Aldgate is a South Australian town located 21 kilometres south-east of Adelaide, in the Adelaide Hills.
The town of Aldgate was supposedly named in 1882 after the local hotel the Aldgate Pump, which was named by Richard D. Hawkins, who had additionally opened the nearby Crafers Inn. The hotel was named after the pump he had installed outside, and Aldgate in London, England, which is an Old English derivation of old gate.
As the pump became popular to water the horses and bullock teams which passed through the area on their way south to the Echunga goldfields. By 1870, a small settlement had been established with many buildings remaining to this day. Hawkins claimed at that time that some 60,000 people a year passed through the hotel's doors. The hotel became quite famous. At one point it was described as 'one of the best decorated of its kind in the colony' with 'magnificent chandeliers'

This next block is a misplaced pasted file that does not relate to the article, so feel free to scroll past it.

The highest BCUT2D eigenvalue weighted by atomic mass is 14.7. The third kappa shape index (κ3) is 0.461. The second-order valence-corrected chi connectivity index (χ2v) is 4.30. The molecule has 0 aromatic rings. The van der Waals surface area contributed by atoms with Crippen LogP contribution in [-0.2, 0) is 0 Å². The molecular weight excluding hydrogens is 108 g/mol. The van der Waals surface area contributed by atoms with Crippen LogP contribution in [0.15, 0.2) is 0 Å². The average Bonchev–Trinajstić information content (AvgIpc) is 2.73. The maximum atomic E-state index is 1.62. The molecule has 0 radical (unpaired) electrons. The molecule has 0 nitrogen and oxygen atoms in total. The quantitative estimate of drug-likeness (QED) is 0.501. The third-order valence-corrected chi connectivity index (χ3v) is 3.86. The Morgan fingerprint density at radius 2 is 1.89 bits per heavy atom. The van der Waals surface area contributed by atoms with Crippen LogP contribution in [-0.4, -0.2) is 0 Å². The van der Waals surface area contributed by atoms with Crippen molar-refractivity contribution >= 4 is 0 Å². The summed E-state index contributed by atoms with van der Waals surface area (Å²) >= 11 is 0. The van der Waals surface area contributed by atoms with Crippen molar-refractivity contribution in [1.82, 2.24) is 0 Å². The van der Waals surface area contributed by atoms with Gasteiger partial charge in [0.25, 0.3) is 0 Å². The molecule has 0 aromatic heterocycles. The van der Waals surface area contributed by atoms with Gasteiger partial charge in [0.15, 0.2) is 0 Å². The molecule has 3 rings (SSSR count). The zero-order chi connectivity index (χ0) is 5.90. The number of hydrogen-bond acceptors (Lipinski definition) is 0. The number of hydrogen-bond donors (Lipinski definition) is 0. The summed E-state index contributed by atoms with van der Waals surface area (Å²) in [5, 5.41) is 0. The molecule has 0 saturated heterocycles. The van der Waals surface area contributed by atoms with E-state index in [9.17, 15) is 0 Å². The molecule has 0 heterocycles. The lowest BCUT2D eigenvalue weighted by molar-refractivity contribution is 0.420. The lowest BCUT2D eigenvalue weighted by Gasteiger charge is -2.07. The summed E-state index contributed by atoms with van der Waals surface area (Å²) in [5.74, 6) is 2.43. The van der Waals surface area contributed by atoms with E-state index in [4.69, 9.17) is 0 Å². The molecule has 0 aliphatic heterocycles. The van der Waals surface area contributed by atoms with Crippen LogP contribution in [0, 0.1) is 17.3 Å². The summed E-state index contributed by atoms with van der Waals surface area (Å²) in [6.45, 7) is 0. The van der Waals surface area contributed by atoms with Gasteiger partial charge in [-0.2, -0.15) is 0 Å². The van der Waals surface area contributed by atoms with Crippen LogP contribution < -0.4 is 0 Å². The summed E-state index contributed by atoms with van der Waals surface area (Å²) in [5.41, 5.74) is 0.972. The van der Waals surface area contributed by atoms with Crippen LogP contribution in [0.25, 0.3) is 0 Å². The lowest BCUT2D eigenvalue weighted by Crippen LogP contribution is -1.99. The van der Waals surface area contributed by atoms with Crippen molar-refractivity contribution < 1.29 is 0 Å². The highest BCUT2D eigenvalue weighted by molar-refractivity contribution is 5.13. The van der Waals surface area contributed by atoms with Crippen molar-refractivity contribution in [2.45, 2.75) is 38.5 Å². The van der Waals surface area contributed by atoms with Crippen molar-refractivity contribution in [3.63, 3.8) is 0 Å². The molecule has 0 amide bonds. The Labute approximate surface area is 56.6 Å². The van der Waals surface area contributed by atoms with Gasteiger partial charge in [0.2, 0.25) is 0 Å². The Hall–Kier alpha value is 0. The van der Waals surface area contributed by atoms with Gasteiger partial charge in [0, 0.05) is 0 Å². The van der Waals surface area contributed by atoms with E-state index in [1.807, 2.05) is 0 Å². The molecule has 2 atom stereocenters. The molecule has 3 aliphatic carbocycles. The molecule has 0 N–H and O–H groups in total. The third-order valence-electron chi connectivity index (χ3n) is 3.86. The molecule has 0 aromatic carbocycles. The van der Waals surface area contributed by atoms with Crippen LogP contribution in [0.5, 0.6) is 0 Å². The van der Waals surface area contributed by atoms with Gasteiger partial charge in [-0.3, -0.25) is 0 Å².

The Hills Land and Investment Company subdivided land in the Aldgate area for settlement in 1882. For a few months in 1883 it was the end of the railway line from Adelaide. In November of that year, the railway was extended through to Nairne.
Aldgate is the site of Stangate House and Garden, a property bequeathed in 1975 to the National Trust of South Australia. The house was built in 1940 and is well known for its stunning gardens.